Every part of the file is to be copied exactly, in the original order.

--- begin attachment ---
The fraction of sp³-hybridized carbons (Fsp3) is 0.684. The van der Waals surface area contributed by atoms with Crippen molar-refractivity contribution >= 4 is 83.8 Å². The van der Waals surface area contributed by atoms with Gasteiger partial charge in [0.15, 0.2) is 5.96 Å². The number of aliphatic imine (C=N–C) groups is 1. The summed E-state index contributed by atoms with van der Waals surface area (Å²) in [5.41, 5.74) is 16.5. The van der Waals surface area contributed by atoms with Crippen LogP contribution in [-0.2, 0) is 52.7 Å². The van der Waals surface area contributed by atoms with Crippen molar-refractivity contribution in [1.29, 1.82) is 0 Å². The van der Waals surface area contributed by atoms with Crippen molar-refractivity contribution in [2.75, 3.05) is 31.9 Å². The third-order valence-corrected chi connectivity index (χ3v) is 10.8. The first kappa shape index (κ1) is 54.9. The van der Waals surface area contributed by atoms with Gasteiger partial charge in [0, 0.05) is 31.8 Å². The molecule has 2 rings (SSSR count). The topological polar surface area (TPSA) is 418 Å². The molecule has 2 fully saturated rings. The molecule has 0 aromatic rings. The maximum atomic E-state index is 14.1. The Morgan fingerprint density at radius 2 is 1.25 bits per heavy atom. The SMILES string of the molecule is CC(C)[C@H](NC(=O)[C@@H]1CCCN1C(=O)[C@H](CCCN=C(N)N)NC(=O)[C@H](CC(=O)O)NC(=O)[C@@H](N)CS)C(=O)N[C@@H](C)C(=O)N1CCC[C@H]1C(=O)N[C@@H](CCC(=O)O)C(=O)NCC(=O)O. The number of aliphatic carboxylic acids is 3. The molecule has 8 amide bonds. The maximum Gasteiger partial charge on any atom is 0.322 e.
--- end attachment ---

The fraction of sp³-hybridized carbons (Fsp3) is 0.684. The van der Waals surface area contributed by atoms with Crippen molar-refractivity contribution >= 4 is 83.8 Å². The van der Waals surface area contributed by atoms with Gasteiger partial charge in [0.15, 0.2) is 5.96 Å². The number of aliphatic imine (C=N–C) groups is 1. The summed E-state index contributed by atoms with van der Waals surface area (Å²) in [5.41, 5.74) is 16.5. The van der Waals surface area contributed by atoms with Crippen LogP contribution in [-0.2, 0) is 52.7 Å². The van der Waals surface area contributed by atoms with Crippen molar-refractivity contribution in [1.29, 1.82) is 0 Å². The van der Waals surface area contributed by atoms with Crippen molar-refractivity contribution in [2.75, 3.05) is 31.9 Å². The third-order valence-corrected chi connectivity index (χ3v) is 10.8. The first kappa shape index (κ1) is 54.9. The van der Waals surface area contributed by atoms with Gasteiger partial charge in [0, 0.05) is 31.8 Å². The molecule has 2 rings (SSSR count). The topological polar surface area (TPSA) is 418 Å². The molecule has 2 fully saturated rings. The molecule has 0 aromatic rings. The maximum atomic E-state index is 14.1. The Morgan fingerprint density at radius 2 is 1.25 bits per heavy atom. The SMILES string of the molecule is CC(C)[C@H](NC(=O)[C@@H]1CCCN1C(=O)[C@H](CCCN=C(N)N)NC(=O)[C@H](CC(=O)O)NC(=O)[C@@H](N)CS)C(=O)N[C@@H](C)C(=O)N1CCC[C@H]1C(=O)N[C@@H](CCC(=O)O)C(=O)NCC(=O)O. The number of aliphatic carboxylic acids is 3. The molecule has 8 amide bonds. The maximum Gasteiger partial charge on any atom is 0.322 e.